Humans may be uniquely prone to rearrangements of chromosome 16 that lead to autism, according to preliminary results presented Saturday at the American Society of Human Genetics Annual Meeting in San Diego.
When it comes to research, scientists and the public are often at odds. It’s a long-standing problem, but the results of a survey released last week reveal that in particular areas, this opinion gap has grown.
Researchers have analyzed more than 90,000 exomes — the protein-coding regions of the genome — the largest such set yet, they announced Monday at the American Society of Human Genetics Annual Meeting in San Diego. The resource gives scientists an invaluable tool to probe the significance of specific mutations.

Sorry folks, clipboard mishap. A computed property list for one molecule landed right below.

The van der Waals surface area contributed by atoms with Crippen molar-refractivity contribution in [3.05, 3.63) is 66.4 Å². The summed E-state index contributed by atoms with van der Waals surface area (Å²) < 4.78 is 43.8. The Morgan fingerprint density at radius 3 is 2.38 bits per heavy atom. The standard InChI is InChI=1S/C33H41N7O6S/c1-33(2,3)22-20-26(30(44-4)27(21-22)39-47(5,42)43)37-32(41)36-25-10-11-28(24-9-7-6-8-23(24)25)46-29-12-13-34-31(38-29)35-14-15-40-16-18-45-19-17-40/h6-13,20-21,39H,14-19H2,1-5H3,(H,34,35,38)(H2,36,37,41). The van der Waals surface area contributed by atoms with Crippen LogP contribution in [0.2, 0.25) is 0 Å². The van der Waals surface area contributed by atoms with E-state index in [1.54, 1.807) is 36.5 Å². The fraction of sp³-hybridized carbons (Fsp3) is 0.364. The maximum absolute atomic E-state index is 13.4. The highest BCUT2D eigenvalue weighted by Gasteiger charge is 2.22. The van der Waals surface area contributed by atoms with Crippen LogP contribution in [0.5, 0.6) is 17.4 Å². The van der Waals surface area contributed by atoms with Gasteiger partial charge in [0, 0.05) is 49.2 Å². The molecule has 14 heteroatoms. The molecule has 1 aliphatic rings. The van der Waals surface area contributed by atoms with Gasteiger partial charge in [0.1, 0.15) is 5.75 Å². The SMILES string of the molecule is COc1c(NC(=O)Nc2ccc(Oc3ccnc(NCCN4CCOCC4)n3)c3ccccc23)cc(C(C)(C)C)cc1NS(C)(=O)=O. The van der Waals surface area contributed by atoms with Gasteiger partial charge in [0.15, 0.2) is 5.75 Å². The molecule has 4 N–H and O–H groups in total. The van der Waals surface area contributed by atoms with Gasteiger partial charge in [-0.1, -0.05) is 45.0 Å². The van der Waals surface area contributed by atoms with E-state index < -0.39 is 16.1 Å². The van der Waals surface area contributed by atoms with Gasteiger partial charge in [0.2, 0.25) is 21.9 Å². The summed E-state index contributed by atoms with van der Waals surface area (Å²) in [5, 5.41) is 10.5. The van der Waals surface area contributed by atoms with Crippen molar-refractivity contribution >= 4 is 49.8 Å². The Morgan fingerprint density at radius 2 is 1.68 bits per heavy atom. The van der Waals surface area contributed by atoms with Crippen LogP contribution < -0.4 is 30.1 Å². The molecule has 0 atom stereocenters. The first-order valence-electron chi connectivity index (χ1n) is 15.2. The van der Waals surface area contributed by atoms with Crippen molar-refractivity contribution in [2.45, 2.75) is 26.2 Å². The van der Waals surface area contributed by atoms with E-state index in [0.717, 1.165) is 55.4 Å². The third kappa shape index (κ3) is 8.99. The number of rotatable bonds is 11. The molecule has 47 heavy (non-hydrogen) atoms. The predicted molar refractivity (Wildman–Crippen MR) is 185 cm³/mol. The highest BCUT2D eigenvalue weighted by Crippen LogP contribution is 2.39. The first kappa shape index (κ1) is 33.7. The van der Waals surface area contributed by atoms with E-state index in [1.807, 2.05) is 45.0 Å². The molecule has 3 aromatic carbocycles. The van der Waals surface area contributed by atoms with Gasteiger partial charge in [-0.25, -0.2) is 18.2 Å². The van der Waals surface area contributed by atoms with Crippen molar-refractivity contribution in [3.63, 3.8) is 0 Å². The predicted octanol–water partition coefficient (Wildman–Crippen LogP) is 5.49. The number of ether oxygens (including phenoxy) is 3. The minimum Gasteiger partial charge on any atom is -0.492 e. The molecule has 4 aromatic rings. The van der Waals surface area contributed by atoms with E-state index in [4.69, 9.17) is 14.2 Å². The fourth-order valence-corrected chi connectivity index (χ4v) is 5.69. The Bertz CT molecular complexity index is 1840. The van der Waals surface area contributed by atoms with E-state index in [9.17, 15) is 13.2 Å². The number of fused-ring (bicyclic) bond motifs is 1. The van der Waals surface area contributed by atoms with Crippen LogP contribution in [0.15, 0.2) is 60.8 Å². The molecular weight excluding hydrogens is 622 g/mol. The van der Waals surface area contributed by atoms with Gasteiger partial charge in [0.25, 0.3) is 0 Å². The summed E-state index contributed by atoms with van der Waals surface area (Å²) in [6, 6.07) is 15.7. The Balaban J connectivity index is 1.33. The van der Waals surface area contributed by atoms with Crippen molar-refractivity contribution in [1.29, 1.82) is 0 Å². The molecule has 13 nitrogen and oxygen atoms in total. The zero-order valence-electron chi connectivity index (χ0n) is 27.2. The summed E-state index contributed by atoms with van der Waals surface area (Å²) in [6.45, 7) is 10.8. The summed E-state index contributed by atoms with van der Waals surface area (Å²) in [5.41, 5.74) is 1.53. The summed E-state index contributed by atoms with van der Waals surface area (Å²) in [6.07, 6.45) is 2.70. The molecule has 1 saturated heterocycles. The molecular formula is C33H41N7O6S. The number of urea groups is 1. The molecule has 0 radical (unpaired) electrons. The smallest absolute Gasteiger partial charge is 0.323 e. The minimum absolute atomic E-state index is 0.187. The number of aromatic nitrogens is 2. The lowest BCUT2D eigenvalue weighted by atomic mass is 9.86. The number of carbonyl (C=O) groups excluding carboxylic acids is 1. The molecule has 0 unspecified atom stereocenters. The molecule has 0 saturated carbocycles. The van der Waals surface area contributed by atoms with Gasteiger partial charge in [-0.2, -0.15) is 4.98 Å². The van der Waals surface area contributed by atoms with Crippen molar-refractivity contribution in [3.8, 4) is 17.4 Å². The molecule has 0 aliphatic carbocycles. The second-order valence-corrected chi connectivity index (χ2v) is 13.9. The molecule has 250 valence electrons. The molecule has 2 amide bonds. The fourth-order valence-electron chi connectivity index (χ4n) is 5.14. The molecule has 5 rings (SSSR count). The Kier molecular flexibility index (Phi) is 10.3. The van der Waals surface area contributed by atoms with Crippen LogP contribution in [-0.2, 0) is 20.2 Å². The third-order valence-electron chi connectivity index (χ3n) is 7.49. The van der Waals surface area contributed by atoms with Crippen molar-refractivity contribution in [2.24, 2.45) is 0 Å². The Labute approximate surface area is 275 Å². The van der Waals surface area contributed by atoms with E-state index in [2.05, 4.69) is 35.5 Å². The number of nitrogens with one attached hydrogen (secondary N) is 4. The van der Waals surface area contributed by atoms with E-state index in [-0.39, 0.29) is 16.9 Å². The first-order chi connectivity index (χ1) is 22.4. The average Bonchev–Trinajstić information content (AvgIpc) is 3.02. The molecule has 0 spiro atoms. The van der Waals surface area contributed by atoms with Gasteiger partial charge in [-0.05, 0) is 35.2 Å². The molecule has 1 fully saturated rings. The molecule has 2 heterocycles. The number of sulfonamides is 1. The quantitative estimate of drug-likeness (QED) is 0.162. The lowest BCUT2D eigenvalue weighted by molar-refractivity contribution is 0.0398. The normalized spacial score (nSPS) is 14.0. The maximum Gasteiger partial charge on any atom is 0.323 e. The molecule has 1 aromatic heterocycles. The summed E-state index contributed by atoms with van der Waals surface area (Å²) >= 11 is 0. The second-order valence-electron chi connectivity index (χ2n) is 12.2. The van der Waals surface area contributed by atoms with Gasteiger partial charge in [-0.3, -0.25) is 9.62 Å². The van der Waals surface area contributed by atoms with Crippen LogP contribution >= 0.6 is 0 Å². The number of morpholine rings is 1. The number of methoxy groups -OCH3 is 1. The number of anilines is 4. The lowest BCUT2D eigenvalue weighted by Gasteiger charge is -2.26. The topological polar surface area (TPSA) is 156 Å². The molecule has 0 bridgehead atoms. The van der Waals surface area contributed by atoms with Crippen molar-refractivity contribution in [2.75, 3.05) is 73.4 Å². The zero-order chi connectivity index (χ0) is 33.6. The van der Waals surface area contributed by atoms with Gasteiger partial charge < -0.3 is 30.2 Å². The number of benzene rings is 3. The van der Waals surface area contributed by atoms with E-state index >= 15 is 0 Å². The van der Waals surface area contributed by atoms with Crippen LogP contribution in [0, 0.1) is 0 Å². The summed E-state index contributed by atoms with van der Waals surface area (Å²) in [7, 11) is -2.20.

Researchers weigh in on the mounting evidence for a paternal-age effect in autism and what it might reveal about evolutionary mechanisms underlying the disorder.
Certain mutations may hijack the normal mechanisms of sperm production, leading to an enrichment of mutant sperm in older fathers, and to the paternal-age effect in autism.
The genome appears to be littered with so-called ‘hotspots,’ areas that are prone to single-letter mutations, according to research published 21 December in Cell.